Thursday, January 5, 2017

Time for a change! (Huawei Watch review)

I've had my Moto 360 for quite a while now, and it was about time to upgrade. I loved the Moto 360 and it's round screen (in spite of the flat tire) so I was looking to upgrade to the newer version.

But being Android Wear based, opened up my options to many more brands and models. And a lot of them have gotten really good. I was never a fan of the rounded rectangular watches. I loved the square Sony Smartwatch but no one ever seemed to follow that monolithic design ethos. So back to the traditional watch look.

Not having the patience to wait for Google to release a watch (look how long it took them to release the Pixel) I decided to go for the Huawei Watch.

And am I happy that I did. The one thing that the Moto 360 really let me (and other users down with) was the dismal battery life. 20 hours was generous, 12 was more likely, 8 was realistic. It would last my work day, then I'd have to leave it to charge after that.

The Huawei Watch is probably one of the most non-tech looking smart watches out there. And that's why I love it. Very few people have noticed that I actually wear a smartwatch until they see a notification come in and only then do they realize it's a screen and not an analog watch. Good job Huawei!

For a piece of tech, they did go the extra mile to make it feel very premium. From the box to the finish, it will pass for an equivalently priced analog watch.

The screen is OLED and looks great. One of the main advantages of OLED on a smartwatch is that anything black on screen is not using up battery power. The disadvantage is that OLED screens do suffer from burn-in (as evident in a lot of display models) so Huawei does have a trick for this watch. In standby mode the watchface shifts a few pixels in random directions every few minutes. Not noticeable unless you're looking for it. Kind of like the screensavers of the old days.

The great thing about the Huawei... battery life. I can go almost a full 48 hours (ok maybe about 36) without charging. Which brings me to the neat but odd magnetic charger. It's not as nice as the Moto's induction charger, but it is magnetic. But it doesn't quite snap into place as well as it should. The magnet is strong but doesn't always line up automatically. Sometimes (not all the time) you'll have to wiggle the watch around a bit to get the contacts to line up properly. Another trick is to let the watch hover over the charger and let the charger snap up into the watch. This is a surer way to get the contacts to line up better. I wish they didn't have the charging cable permanently connected to the charger, so it would be easier to bring around. I decided to buy a second travel charger for ease of use.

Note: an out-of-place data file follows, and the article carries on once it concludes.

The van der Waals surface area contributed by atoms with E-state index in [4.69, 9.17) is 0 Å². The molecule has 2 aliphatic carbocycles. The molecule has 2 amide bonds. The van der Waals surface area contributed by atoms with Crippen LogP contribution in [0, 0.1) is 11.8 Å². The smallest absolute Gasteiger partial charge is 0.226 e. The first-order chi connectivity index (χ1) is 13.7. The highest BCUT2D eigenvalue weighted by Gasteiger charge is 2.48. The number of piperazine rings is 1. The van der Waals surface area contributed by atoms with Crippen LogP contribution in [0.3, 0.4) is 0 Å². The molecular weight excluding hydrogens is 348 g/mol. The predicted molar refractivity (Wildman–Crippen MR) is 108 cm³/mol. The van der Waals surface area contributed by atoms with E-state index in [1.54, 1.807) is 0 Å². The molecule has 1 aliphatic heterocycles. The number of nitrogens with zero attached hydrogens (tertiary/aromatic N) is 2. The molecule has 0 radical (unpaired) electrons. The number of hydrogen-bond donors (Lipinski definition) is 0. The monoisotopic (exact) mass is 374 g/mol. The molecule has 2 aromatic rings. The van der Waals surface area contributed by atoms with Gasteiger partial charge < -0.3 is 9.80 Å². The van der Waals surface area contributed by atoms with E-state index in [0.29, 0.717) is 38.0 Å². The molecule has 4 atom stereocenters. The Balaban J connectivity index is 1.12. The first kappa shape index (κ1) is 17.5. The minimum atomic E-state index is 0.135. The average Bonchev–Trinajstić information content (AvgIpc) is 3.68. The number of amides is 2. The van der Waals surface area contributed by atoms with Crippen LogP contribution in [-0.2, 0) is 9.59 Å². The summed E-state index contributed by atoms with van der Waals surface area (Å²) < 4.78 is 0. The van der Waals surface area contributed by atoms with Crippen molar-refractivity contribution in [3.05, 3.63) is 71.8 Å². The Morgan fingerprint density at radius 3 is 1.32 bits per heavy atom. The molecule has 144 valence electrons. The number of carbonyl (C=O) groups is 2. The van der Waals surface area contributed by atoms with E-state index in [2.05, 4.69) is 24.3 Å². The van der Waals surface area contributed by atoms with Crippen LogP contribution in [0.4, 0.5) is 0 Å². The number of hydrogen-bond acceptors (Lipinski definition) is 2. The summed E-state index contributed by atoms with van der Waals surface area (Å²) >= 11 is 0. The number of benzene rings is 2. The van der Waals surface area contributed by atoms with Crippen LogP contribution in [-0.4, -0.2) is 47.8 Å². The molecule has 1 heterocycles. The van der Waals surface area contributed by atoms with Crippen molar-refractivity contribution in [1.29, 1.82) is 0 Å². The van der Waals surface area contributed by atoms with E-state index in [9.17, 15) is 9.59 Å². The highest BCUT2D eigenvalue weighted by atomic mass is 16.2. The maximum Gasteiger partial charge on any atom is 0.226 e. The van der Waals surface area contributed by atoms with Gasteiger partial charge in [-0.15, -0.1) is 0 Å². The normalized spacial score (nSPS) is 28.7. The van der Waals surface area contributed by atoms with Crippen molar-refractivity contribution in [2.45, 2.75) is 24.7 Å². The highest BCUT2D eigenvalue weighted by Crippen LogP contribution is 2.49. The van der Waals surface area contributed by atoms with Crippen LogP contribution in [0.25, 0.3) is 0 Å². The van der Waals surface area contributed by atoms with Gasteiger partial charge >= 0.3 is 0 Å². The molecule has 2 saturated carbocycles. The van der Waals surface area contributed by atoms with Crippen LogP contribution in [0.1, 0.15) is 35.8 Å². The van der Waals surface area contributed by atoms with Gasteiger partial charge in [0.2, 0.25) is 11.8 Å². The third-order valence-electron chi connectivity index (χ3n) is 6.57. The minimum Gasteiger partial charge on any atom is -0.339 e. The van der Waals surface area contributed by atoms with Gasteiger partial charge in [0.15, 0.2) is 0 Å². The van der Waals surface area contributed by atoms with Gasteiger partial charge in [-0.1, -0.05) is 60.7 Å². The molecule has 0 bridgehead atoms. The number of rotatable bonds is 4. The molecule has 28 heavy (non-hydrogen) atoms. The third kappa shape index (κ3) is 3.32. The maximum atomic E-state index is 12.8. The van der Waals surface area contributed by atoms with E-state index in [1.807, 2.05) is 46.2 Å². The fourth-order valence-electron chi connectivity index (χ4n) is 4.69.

The speakerphone is a neat Dick Tracy/Knight Rider function and works decently in moderately quiet environments BUT it will disable your car speakerphone since the watch speakerphone takes priority over the car speakerphone. So you may not want to leave that function enabled until Google allows this to be customized. Some have found apps that work well, I have not. So I don't use the speakerphone function regularly, but it is convenient and does work well.

Because of the speakerphone, this also lets the Huawei have customizable ringtones. There are a few default ones and with a couple of apps (no root needed) you can upload your own short sound files to your watch as well.

Another nice things about the Huawei watch is that it accepts standard watch straps. Make sure you get the newer ones with quick release pins as this makes it far more convenient to change the look of the watch to match your mood.

One thing I do miss from the Moto 360 is also the one thing that made people hate its screen. The ambient light sensor housed in the flat tire section of the screen. This isn't a deal breaker at all for the Huawei Watch but it would've been a nice feature to have.

All in all, I'm loving this watch more and more. And with Android Wear 2.0 coming up, it's just going to get better!


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